Pablo Picasso Guernica [The horrors of war]- Surrealism art

If the world hadn’t know Picasso or the Surrealistic movement in a positive light, we wouldn’t have been privileged to talk of the paintings that look awkward at the first glance and an in depth examination will make us feel ashamed of declining human values. Pablo, the symbol of pain, famous for many works like “The young ladies of Avignon”, “The Old Guitarist”, “The weeping woman”, etc. probably delivered his most painful expressions through his masterpiece “Guernica”. Picasso Guernica is considered one of the most powerful paintings to deliver an anti-war message.


Picasso guernica


Pablo Picasso through the use of black, gray and white shades was successfully able to evoke the horrors of war. There are many layers in Guernica, but its theme majorly revolves around five major components – the bull, mother and child, the head, wounded horse and three women. The central stage is taken by the horse with a spear like protruding tongue screaming in anguish. This represents mainly two terrible practices of the time – Spanish civil war and the bull fight. However, Picasso doesn’t leave the horse of Guernica to die submissively and created hope amidst all horror by the help of a small plant flowering at the feet of the horse.

Guernica Analysis

The bull in Picasso Guernica is perhaps the calmest of beings witnessing the horror with a dispassionate look. Based on the interests of Picasso, it is understood that he loved to depict himself as a bull as the bull is the greatest symbol to represent Spain and many art critics believe that Pablo Picasso included himself in the painting as a silent spectator who couldn’t react to the horrors of war. The other reference on the bull of Guernica is that of Roman rituals where sacrifice, penance and religion are involved. Picasso once answered when asked to interpret the symbols in the painting, “the bull is a bull” and he had no intentions whatsoever to reveal his version of the Guernica.

The idea of the screaming woman with her child is believed to be taken from the panel painting “The Descent from the Cross” by van der Weyden. As Picasso used to be the director of the Prado museum where the oak panel work is situated the work might have influenced the inclusion of anguishing mother. A strong symbolic meaning is sent to the world through the mother with the eyes resembling tear drops bearing her dead child of Picasso Guernica that no one can escape from the pangs of death. War, conflict, criminal tendencies and the like can leave so many families in grief. The mother who lost her child after all the sobbing and tearing her clothes in desperation couldn’t find her respite. The anguish will continue as long as there is war and as long as there is unnatural death.

The head with an outstretched arm and mouth agape is interpreted in many ways. In the painting of Picasso Guernica, one can observe the severed hand holding a sword indicating the outcome of war. Whereas some interpretations claim that the head represents the horrors of a major earthquake in Malaga and this natural disaster demolished more than ten thousand homes. As Pablo Picasso had a great memory right from his days of childhood he might have represented the earthquake through the head out of subconscious memory. A more related interpretation is that the head is related to the painting “The Dream and Lie of Franco”, where Franco destroys anything that he sees and that includes a bust. There was a constant increase in violence during the time of drawing Guernica and the head expresses the result of bombing done in Prado.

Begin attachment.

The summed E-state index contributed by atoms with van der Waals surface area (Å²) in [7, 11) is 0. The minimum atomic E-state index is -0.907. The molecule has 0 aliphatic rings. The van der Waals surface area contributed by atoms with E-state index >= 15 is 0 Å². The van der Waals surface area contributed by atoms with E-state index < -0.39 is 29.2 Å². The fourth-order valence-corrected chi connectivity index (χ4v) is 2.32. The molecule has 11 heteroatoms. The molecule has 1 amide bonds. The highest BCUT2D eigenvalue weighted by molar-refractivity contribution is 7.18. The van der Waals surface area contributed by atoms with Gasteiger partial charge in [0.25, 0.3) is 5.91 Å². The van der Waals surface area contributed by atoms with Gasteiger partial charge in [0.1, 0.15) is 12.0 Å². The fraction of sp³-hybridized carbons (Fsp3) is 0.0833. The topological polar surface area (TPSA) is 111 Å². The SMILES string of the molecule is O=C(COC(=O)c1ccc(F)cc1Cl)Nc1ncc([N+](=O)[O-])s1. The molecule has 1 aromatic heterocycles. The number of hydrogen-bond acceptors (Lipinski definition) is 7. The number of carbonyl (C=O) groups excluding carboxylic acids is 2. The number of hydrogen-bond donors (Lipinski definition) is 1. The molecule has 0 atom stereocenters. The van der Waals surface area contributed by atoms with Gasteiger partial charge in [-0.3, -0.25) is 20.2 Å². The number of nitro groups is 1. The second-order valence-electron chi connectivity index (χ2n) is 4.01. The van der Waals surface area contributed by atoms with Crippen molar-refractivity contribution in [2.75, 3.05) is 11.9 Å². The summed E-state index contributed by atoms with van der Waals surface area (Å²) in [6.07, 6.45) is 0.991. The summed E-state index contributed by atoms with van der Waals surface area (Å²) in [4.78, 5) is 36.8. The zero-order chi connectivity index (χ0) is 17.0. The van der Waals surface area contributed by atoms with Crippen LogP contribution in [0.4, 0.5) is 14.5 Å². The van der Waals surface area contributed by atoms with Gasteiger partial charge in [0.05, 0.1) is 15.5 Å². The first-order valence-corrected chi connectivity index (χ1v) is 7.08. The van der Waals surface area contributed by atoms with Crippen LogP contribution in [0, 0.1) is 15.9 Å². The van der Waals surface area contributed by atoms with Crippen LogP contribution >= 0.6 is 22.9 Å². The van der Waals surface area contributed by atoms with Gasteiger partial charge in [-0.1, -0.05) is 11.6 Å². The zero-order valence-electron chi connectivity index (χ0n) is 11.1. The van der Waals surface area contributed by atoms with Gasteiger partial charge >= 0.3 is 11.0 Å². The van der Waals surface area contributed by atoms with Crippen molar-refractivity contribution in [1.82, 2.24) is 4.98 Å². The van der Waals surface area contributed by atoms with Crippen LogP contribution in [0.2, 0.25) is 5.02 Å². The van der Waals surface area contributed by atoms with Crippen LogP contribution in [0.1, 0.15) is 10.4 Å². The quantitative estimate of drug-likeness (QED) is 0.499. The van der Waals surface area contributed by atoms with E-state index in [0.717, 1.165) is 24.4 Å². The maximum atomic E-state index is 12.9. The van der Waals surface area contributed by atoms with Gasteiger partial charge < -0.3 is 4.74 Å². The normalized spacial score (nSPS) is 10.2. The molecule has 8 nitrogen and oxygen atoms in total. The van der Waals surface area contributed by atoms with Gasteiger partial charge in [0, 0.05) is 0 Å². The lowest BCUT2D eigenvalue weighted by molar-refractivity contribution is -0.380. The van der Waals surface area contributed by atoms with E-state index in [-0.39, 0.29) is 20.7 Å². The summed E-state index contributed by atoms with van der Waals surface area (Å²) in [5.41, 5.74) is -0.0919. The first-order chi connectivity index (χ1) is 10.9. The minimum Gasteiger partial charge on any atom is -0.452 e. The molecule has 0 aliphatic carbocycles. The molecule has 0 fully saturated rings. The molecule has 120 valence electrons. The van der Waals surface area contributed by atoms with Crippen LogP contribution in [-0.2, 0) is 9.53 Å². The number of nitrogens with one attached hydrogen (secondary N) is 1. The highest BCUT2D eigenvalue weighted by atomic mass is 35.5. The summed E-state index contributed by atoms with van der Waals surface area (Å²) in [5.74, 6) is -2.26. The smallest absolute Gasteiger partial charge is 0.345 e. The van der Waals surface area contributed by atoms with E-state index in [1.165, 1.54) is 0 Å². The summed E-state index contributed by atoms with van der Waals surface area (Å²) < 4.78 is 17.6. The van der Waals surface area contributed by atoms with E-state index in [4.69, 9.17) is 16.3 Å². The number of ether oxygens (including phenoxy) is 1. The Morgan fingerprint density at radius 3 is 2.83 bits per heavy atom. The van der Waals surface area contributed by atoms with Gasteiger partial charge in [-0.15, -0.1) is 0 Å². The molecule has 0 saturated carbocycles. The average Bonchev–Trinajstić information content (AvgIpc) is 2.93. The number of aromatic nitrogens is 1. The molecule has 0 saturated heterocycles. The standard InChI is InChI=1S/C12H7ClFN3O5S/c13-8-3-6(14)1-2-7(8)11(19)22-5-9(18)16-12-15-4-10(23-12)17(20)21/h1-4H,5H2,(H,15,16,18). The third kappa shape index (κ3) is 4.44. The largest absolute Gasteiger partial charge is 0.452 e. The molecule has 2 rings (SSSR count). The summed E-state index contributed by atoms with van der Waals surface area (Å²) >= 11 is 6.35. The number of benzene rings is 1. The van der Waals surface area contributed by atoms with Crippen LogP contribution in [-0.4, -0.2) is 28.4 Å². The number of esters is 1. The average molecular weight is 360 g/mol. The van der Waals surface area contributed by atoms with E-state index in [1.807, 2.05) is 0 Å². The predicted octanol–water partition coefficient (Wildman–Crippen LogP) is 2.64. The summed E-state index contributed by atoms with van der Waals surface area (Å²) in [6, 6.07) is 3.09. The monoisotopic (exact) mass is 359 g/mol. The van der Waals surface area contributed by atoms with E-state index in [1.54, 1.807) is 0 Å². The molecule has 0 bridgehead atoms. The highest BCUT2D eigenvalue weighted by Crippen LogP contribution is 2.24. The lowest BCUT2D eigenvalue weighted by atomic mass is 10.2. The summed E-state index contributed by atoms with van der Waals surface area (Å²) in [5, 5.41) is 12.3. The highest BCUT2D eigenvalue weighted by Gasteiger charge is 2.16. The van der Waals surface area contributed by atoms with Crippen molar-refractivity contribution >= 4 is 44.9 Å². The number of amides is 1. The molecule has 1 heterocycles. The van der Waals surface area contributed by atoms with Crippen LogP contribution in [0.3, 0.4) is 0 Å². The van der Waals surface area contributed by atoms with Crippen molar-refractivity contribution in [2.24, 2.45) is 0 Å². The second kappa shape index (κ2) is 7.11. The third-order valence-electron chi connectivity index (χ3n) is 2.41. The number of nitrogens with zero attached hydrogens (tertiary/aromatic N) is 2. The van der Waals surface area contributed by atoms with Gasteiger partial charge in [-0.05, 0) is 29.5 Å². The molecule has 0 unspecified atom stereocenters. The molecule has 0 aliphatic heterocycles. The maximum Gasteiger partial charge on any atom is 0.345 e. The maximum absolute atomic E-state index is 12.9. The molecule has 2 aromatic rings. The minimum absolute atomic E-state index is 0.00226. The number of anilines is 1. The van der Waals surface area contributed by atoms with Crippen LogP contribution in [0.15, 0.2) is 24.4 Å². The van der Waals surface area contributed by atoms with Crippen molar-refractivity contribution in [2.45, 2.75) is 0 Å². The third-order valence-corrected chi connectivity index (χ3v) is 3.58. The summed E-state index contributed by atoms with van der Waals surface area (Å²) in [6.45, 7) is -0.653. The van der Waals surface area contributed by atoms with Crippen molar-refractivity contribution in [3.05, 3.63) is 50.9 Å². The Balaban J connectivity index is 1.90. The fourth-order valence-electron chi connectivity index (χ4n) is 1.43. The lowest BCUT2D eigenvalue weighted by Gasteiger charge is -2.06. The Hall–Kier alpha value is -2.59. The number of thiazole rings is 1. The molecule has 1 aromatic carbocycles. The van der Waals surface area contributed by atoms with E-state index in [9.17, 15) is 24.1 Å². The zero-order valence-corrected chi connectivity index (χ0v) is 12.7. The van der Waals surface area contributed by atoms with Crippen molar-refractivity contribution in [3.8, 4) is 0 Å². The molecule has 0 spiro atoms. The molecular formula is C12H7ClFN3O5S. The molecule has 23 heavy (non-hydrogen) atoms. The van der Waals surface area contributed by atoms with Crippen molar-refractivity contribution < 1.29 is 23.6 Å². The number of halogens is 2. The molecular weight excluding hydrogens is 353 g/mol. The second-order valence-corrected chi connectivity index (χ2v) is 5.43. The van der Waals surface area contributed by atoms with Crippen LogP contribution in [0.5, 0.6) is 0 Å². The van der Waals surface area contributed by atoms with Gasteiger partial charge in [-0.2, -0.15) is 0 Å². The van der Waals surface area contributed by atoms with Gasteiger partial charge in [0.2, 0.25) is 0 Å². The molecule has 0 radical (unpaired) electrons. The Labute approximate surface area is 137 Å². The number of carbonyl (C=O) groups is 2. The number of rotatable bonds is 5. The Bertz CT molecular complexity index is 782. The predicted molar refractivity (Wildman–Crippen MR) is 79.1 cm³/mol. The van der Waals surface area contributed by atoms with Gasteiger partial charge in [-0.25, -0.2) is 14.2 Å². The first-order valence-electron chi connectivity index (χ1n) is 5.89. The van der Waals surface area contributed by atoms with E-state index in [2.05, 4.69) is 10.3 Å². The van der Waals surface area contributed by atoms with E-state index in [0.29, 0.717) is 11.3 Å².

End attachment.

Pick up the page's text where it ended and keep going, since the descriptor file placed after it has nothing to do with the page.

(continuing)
In the Guernica, the obvious interpretation of the three women is that they are Pablo’s mother, wife Olga and Dora. His mother along with his sister was living in Barcelona and it was a time when Franco increased the bombing throughout. Picasso was fearful about their welfare and at the same time Olga looked to sue the artist because of his infidelities. As the world around him seemed chaotic an exotic character entered his life – Dora Maar. She played a positive role during the development of Picasso Guernica. However, there was a great fight between Dora and Olga witnessed by Picasso in his studio at Paris. These contrasting psychological debates are reflected in the Guernica and the interpretations can go as far the three women represent the women mourning at the cross, three graces or three fates witnessing the blood spilling war.

Although, Guernica represents the horrors of war, Picasso never left it there and incorporated a message of hope with his masterful work. The plant near the foot of the horse, a woman bearing the torch of liberty, the bull that sinks in everything without any display of emotions, the candescent bulb burning bright, etc. are all symbols of hope. If it weren’t for those gleaming beams of hope, Picasso Guernica would have been incomplete with nothing to display but the deathly pangs of war.

Dimensions: 137.4 inches x 305.5 inches or 349 centimetres x 776 centimetres

Type: Oil on canvas

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